FORT MYERS, Fla. - When doctors told a Southwest Florida mom there was nothing else they could do for her child battling cancer, she decided to go to the extreme.
She became a criminal.
"Everything else had failed," the mom said, who asked her identity and any details surrounding her child be hidden because what she's doing is illegal.
After her child hit rock bottom, she decided to try medical marijuana. She gives her child a mix of cannabis oil and cannabidiol, also known as CBD.
"It's a risk I take, I know that, but it's a risk I am willing to take because no mother wants to bury their child," she said.
Hours after giving the child both oils, she says she saw improvement in her child's quality of life.
"The mom in you is overjoyed, elated, just there's my baby. That's my baby. I've been waiting 2 years to see that and you just cry," she said.
Now weeks into the illegal treatment, her child is walking, drawing and cracking jokes. While some family members and friends don't support the mom's illegal actions, she says she doesn't care.
"Because until you're sitting there and telling your son or your daughter that the end is coming and they fold their hand in their face and beg you to help them and tell you that they don't want to die, that they're afraid to die, I don't want to hear what you have to say," she said.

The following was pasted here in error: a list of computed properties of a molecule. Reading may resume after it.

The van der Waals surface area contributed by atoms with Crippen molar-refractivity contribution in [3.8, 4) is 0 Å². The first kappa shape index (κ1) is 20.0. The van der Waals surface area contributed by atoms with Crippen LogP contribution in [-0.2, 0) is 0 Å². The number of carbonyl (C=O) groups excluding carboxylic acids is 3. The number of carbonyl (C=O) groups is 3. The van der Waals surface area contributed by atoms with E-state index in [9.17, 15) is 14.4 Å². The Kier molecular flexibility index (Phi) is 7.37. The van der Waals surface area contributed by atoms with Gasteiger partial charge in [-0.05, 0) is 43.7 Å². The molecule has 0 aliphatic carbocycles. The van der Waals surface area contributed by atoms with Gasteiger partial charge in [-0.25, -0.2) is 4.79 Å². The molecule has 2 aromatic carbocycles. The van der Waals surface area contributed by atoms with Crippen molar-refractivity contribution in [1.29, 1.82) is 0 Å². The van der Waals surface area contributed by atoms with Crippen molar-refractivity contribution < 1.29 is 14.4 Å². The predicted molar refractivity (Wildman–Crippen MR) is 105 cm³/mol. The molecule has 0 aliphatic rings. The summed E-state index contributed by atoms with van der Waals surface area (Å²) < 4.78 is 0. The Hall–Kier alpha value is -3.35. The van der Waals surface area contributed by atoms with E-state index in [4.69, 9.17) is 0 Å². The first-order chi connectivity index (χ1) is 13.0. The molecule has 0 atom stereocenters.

Fox 4 reached out to hospitals across Florida to get a cancer specialist's take on medical marijuana. Most doctors said there isn't enough research on the drug to comment. A pediatric oncologist in Tampa says his experience with medial marijuana is very limited, but from what he has seen, "medically it did not help any patient and the effects were disappointing."
While one Florida mom is now a criminal, another has become a refugee.
Moriah Barnhart moved to Colorado so she could give medical marijuana legally to her three-year-old daughter Dahlia, who has brain cancer.
"It's so tremendously unfair for Dahlia at three years old that she doesn't have the comfort and support of all of our family and friends back home during this horrible time of her life," Barnhart said.
But the pain of being away from home is outweighed by the progress Dahlia has made. Her mom says she is a happier and healthier little girl.
"If she had hair you wouldn't know she was sick," Barnhart said.
Now Dahlia has a chance to come home and continue the controversial treatment. Medical marijuana will be on the ballot in Florida in November. But while some lawmakers support legalization, Governor Rick Scott says he's against it.
"I promise you the day you find yourself in my shoes, you would absolutely change your mind about legalizing marijuana for medical purposes," Barnhart said.
Both moms are hoping a bill legalizing medical marijuana in Florida will be passed well before November.
"For people like us, and Dahlia, we don't have a year and a half to wait for legalization, we need it today," Barnhart said.
Florida is one of nine states considering legalizing medical marijuana this year. Twenty states, plus Washington D.C. already allow it.